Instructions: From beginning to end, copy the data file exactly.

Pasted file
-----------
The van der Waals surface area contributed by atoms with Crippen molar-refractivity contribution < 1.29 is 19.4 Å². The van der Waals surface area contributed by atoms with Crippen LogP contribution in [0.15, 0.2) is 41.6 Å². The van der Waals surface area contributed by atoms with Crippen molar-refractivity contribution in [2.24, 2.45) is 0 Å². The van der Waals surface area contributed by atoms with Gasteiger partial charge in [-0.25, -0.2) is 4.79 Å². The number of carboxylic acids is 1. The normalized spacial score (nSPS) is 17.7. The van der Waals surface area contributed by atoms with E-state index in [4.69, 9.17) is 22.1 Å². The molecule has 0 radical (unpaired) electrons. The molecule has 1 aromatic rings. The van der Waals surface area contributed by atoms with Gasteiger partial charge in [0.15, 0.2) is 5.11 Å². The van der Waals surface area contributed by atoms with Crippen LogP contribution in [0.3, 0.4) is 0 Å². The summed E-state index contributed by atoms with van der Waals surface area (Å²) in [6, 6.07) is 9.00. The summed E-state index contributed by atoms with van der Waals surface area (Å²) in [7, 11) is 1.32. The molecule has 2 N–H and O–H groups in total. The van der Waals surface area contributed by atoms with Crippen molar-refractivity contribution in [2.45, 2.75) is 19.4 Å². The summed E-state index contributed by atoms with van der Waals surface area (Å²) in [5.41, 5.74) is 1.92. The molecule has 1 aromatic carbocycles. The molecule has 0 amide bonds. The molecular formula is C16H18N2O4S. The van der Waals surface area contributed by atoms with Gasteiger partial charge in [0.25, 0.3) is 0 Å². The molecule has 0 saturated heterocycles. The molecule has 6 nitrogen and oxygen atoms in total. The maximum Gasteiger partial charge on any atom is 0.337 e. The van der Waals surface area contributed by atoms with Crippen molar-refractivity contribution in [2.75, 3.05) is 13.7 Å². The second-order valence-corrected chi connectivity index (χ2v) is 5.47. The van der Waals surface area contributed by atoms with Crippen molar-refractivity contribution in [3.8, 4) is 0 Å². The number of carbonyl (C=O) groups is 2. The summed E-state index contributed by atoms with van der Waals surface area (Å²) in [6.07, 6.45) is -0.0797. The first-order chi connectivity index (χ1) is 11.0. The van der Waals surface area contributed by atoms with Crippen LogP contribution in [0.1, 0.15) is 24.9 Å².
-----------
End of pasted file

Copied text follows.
The van der Waals surface area contributed by atoms with Crippen molar-refractivity contribution < 1.29 is 19.4 Å². The van der Waals surface area contributed by atoms with Crippen LogP contribution in [0.15, 0.2) is 41.6 Å². The van der Waals surface area contributed by atoms with Crippen molar-refractivity contribution in [2.24, 2.45) is 0 Å². The van der Waals surface area contributed by atoms with Gasteiger partial charge in [-0.25, -0.2) is 4.79 Å². The number of carboxylic acids is 1. The normalized spacial score (nSPS) is 17.7. The van der Waals surface area contributed by atoms with E-state index in [4.69, 9.17) is 22.1 Å². The molecule has 0 radical (unpaired) electrons. The molecule has 1 aromatic rings. The van der Waals surface area contributed by atoms with Gasteiger partial charge in [0.15, 0.2) is 5.11 Å². The van der Waals surface area contributed by atoms with Crippen LogP contribution in [0.3, 0.4) is 0 Å². The summed E-state index contributed by atoms with van der Waals surface area (Å²) in [6, 6.07) is 9.00. The summed E-state index contributed by atoms with van der Waals surface area (Å²) in [7, 11) is 1.32. The molecule has 2 N–H and O–H groups in total. The van der Waals surface area contributed by atoms with Crippen molar-refractivity contribution in [2.45, 2.75) is 19.4 Å². The summed E-state index contributed by atoms with van der Waals surface area (Å²) in [5.41, 5.74) is 1.92. The molecule has 1 aromatic carbocycles. The molecule has 0 amide bonds. The molecular formula is C16H18N2O4S. The van der Waals surface area contributed by atoms with Gasteiger partial charge in [0.25, 0.3) is 0 Å². The molecule has 0 saturated heterocycles. The molecule has 6 nitrogen and oxygen atoms in total. The maximum Gasteiger partial charge on any atom is 0.337 e. The van der Waals surface area contributed by atoms with Crippen molar-refractivity contribution in [2.75, 3.05) is 13.7 Å². The second-order valence-corrected chi connectivity index (χ2v) is 5.47. The van der Waals surface area contributed by atoms with Crippen molar-refractivity contribution in [3.8, 4) is 0 Å². The number of carbonyl (C=O) groups is 2. The summed E-state index contributed by atoms with van der Waals surface area (Å²) in [6.07, 6.45) is -0.0797. The first-order chi connectivity index (χ1) is 11.0. The van der Waals surface area contributed by atoms with Crippen LogP contribution in [0.1, 0.15) is 24.9 Å².